Rainbow sensory gifts | My guest blog post

Our life has been filled with sensory exploration for around 7 years.

When I first expected that Harri had sensory processing disorder and autism, he was around 14 months old. He had no interest in baby toys unless they flashed, and hated anything that made noise, we found it increasingly difficult (and still do 8 years on) to find him anything that kept his interest longer than a few seconds, or that didn’t cause him sensory overload.

We started off with very basic light up toys, little flashing balls, changeable light bulbs, flashing bath toys etc.

Bath time used to be a really hard time for us, he absolutely hated water, hated having his hair washed or brushed, hated having his teeth brushed. And what many people don’t realise is that there are so many sensory toys and equipment that can help make these things easier.

Simple things like adding flashing lights to the bath or tap, toothbrushes and toothpaste that are made specifically for children with SPD and you can buy little sand timers which really helped as a visual aid, coral sponges are lovely and soft once wet and ideal for children that don’t like to be touched or get too wet. But not only that, one of the best ways to conquer a fear of water is to introduce it into play, same with sand, grass and dirt.

We had some amazing services involved when Harri was little, portage being the main one. Who taught us all the wonders of sensory play and the benefits for not only children with special needs but children in general of all ages, and when Harri was 3 we made him the most amazing sensory room complete with a bubble tube and fiberoptic lights, that were mainly supplied by a charity called Caudwell fund.

This was his own space, where if he was having a meltdown or a particularly bad day, he could go to relax amongst the lights and his little flashing toys and it would calm him.

During the time when he was a baby, there wasn’t much available like what Katie produces. No one did sensory packs, and the ones that were available from bigger sensory companies weren’t affordable, so we had to make do with things we could find or make ourselves, I would have been so grateful to have had a company like Rainbow Sensory Gifts, where I would know the things were safe and carefully thought out. I would have benefited from having Katie in general to bounce ideas back and forth and I’m so thankful that I have somewhere I can grab all these wonderful toys at such affordable prices to help Fraser learn and develop his skills.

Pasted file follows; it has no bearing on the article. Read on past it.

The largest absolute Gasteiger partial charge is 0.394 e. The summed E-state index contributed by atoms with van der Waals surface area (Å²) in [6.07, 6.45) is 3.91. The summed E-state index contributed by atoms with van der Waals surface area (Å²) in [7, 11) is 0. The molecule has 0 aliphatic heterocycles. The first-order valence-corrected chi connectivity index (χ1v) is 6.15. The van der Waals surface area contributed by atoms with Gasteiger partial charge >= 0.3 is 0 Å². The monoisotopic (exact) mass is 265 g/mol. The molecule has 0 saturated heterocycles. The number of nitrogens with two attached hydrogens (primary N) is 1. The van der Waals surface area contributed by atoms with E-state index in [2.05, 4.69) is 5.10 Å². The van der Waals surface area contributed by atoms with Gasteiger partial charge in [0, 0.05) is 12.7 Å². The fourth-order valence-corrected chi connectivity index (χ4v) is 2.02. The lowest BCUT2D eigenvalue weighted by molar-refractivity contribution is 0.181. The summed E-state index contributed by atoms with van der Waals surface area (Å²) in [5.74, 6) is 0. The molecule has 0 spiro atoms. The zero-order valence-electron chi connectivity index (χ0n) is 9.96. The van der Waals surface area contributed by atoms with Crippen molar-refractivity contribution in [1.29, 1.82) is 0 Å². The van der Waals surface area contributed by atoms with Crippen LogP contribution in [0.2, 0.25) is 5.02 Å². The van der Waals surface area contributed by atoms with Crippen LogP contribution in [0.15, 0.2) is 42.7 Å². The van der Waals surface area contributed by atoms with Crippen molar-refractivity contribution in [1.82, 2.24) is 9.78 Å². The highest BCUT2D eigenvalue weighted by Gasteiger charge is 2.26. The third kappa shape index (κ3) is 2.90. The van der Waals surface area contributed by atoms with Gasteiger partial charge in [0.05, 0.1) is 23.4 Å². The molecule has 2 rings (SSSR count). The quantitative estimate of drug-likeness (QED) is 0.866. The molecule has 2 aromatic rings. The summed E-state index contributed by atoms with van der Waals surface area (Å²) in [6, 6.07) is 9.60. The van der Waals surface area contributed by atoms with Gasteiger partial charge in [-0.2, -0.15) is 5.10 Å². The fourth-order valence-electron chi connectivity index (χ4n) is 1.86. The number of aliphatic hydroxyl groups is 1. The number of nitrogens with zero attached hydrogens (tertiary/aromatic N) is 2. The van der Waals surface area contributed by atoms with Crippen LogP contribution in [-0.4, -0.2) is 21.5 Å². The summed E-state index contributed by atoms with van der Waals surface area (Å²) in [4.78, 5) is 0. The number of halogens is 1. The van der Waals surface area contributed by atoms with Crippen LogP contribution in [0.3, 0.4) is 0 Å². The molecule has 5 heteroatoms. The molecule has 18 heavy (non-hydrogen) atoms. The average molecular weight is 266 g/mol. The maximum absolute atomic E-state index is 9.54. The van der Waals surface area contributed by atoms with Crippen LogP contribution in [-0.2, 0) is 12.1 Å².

Fine motor and hand eye coordination skills will always be big milestones for us because Harri didn’t learn to wave, point, clap until he was around 3, we’re still working on his pincer grasp and he’s now 8 years old.

Fraser with the help of Katie’s deluxe sensory bag, is already trying to do the open and closed wave at 6 months old, he can move objects between hands, pick some smaller objects up like her wooden rainbow blocks, spikey flashing balls and ribbon wands.

He’s been learning how to problem solve by hiding items underneath his scarfs and finding them, and pulling the scarfs through an Oball.

One of the big things for us is that Fraser has a flat head at the back, he had stiffness in one side of his neck and absolutely hated tummy time, this is why we originally bought the deluxe sensory bag, to encourage tummy time but also to use things like the flashing ball, mirror, visual cards and bells to get him to move his head from side to side.

This all helped immensely and whilst his head is still flat because he can’t sit unaided, he spends the majority of the day now on his tummy, rolling around the room trying to reach his sensory toys. And he can now move his head from side to side with no issue.

I also think when we have access to sensory toys like Katie produces, it encourages us to play more and educate ourselves more about learning through play and it’s benefits, which is so so important. You don’t have to spend an absolute fortune like I was led to believe, I spent hundreds of pounds all those years ago, and the equipment from caudwell, whilst absolutely amazing, was worth a lot of money and I could have never ever afforded to have bought it myself.

We’re lucky now that we have people like Katie, and resources more readily available. Instagram and Pinterest didn’t exist then. My ideas were my own and it was so stressful not really knowing what I was doing. Which is why Katie’s little information booklet which gives you ideas on how to use the items in the bags, is so amazing.

I’m not sure about anyone else but I find babies really hard work to entertain and not only that, it also meant that after we had played, he was quite happy to lie on the floor with a few bits from the sensory bag whilst I pottered on around the house or just had 5 minutes to myself and I never had to try and think of games to play or activities to do with the toys because I had them right in that booklet.

Fraser has been using Katie’s sensory toys since he was around 5 weeks old, and he will continue to use them into toddlerhood.

I really look forward to seeing what rainbow sensory gifts has in store for the future and will continue to support her every step of the way because without a company like hers I’d still be struggling to find what I need at amazing value, to help Fraser learn and

develop all these awesome skills.

Links for Katie’s Website and Instagram below

https://instagram.com/rainbowsensorygifts?igshid=61yt85lboaba

https://www.rainbowsensorygifts.co.uk

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